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Lenders owed a reduced scope of duty by conveyancers?

In an eagerly anticipated recent judgment, the Supreme Court in BPE Solicitors v Hughes-Holland has not only reaffirmed the doctrine in South Australia Asset Management Corpn v. York Montague Ltd [1997] A.C.191 (SAAMCO), namely that damages are to be assessed by reference to the professional's scope of duty, but has provided guidance explaining the rationale of the oft-criticised decision.

In so doing, the Supreme Court has narrowed what lender claimants can expect to recover from negligent legal advisors, expressly stating that the decisions in Bristol and West Building Society v Steggles Palmer and Portman Building Society v Bevan Ashford (where the solicitors were found to be liable for the lender's full loss where they had failed to report facts which called the integrity of the borrower into question) were wrongly decided.

Background facts 

In late 2007, Mr Gabriel agreed to loan £200,000 to a company called Whiteshore, which was controlled by an acquaintance, Mr Little. Mr Gabriel intended the loan to be used for the development of a disused building, which was owned by another company, High Tech, also controlled by Mr Little.  Mr Gabriel instructed his solicitors, BPE, to prepare the necessary loan documentation.

BPE were told by Mr Little that the loan was to be used by Whiteshore to acquire the building from High Tech, discharging another lender's security in the process. The balance of the loan monies was put to various other uses. BPE did not bring this to Mr Gabriel's attention or take his instructions that the loan monies were to be used for development purposes only. Further, the loan agreement drafted by BPE stated that the purpose of the loan was to redevelop the building, giving Mr Gabriel the wrong impression that the loan transaction was as he intended.

The redevelopment never proceeded and, after enforcing his charge, Mr Gabriel lost more or less all of his money. 

The first instance Judge held that, had he known the true position, Mr Gabriel would not have advanced any monies and awarded him damages for his full loss.

The Court of Appeal overturned the award on the basis that BPE's duty was to provide information to Mr Garbiel and not advice as to whether he should enter into the transaction and that, as the development was doomed to fail form the start, Mr Gabriel would have suffered his loss regardless of BPE's negligence.

Supreme Court's decision

The Supreme Court upheld the Court of Appeal's decision.

It held that BPE's role was to provide information rather than to advise Mr Gabriel on whether to enter into the transaction. They had not assumed responsibility for Mr Gabriel’s lending decision. Further, Mr Gabriel had not discharged his burden of proof that, if the loan had been used to develop the property, he would have recovered all of his money because it was clear that the development would not have been successful. Mr Gabriel's loss had therefore been caused by his own misguided commercial decisions and not the wrong information supplied by BPE.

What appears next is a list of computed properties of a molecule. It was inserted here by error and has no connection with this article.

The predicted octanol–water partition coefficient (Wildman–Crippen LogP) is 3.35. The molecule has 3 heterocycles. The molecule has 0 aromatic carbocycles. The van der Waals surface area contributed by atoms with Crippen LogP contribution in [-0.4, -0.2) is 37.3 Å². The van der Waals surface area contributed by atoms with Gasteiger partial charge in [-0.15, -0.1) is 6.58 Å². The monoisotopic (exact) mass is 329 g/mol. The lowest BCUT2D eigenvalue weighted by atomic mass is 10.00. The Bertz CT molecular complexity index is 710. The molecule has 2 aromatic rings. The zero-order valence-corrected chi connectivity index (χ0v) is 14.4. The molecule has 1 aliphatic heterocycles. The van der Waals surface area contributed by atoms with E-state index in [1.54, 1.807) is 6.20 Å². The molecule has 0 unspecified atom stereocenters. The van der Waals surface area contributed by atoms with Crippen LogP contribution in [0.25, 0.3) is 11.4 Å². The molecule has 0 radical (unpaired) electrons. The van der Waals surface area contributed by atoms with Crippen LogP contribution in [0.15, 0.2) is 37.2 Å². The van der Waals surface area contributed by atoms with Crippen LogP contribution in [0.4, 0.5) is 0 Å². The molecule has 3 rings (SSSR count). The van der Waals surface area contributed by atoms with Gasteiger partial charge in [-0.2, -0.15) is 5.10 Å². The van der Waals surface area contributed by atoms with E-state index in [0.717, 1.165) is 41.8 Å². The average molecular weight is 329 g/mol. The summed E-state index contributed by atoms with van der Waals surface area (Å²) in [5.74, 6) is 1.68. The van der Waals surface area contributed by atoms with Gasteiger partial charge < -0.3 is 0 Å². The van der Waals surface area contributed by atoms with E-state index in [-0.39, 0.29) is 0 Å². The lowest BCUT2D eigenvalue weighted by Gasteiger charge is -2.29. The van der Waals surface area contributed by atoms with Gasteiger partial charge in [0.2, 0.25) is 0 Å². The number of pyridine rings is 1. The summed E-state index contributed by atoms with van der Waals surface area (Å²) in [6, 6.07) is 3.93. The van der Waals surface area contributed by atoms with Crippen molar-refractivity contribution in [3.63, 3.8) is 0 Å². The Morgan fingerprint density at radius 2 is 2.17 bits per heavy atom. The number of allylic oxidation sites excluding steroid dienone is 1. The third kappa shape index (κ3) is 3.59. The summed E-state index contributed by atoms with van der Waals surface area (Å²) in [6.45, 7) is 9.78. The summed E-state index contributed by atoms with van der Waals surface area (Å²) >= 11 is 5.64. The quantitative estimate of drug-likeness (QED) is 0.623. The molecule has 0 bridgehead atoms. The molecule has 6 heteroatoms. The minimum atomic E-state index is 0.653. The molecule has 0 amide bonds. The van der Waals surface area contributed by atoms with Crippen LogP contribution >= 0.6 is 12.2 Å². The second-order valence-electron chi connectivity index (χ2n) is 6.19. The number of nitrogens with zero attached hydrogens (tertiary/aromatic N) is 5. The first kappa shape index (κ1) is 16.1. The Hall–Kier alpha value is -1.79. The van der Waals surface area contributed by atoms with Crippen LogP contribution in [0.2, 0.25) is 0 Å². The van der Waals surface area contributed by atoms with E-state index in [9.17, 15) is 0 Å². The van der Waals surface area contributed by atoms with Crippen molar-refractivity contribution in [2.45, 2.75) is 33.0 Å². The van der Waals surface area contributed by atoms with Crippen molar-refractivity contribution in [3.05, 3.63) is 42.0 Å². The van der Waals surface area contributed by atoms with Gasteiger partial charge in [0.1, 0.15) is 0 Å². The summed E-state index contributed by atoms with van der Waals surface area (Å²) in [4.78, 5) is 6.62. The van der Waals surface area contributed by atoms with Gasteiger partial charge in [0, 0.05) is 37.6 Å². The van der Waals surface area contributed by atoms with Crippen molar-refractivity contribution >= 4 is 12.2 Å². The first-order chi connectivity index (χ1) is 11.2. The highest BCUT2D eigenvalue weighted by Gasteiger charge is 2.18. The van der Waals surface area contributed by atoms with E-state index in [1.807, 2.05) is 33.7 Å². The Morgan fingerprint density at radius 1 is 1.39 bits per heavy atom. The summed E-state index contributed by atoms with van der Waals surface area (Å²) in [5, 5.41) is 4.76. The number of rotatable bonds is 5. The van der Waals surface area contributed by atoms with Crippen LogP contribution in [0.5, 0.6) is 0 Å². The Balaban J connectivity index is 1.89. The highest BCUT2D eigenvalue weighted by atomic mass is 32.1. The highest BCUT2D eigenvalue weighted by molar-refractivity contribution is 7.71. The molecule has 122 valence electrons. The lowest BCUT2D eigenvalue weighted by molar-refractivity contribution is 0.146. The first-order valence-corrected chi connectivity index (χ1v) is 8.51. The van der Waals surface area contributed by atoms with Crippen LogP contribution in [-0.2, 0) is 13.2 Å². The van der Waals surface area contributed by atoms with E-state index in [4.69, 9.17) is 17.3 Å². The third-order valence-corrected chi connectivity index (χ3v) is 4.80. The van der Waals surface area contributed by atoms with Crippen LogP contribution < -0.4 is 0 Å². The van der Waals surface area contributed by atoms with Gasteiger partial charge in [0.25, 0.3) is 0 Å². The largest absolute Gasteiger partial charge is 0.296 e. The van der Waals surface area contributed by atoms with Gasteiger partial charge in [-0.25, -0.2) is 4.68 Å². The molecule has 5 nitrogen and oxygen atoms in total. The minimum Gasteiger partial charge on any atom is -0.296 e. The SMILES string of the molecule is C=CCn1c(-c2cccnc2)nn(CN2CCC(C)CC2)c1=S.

Importantly, the Supreme Court explained the rationale behind the SAAMCO doctrine, which has caused lawyers much debate (at least outside the context of claims against property valuers) as to what exactly it meant.

  • The Court emphasised that one must look at the duty being performed by the professional. Did the professional have responsibility for deciding what course of action to take or were they simply providing information to enable a client to decide what to do?
  • Even if the decision to enter into a transaction is highly dependent on the information provided, the professional is only liable for the financial consequences of that information being wrong. No matter how crucial the information to the decision, that does not equate to advice to proceed with the transaction.
  • That reasoning applies even where the information would reveal that the transaction was or was potentially fraudulent. The seriousness of the information has no bearing and does not confer any additional culpability on the professional which might elevate their liability to the full loss suffered as a result of entering the transaction.
  • A lender must prove that they are worse off than they would have been if the information provided had been correct. To establish liability for the losses suffered, however, it is insufficient of itself that the loan would not have proceeded if the breach had not occurred.


The decision is one that favours professionals as it appears to significantly curtail their liability to finance providers.

Financiers rely on their solicitors to provide information about the transaction which is relevant to their decision on the borrower's covenant and whether to finance a transaction, including whether there are indicia of mortgage fraud (in accordance with the Law Society's guidance). In light of the BPE v Hughes-Holland ruling, there appears no, or at least no proportionate, sanction on solicitors for failing to provide this important information.

Our view is that this Insurer friendly decision will be the subject of further clarification in the courts.  One possibility might be that the courts will revisit the law on breach of trust to widen the remedies against negligent solicitors.  We will keep you updated on any developments.

This publication is intended for general guidance and represents our understanding of the relevant law and practice as at March 2017. Specific advice should be sought for specific cases. For more information see our terms & conditions.

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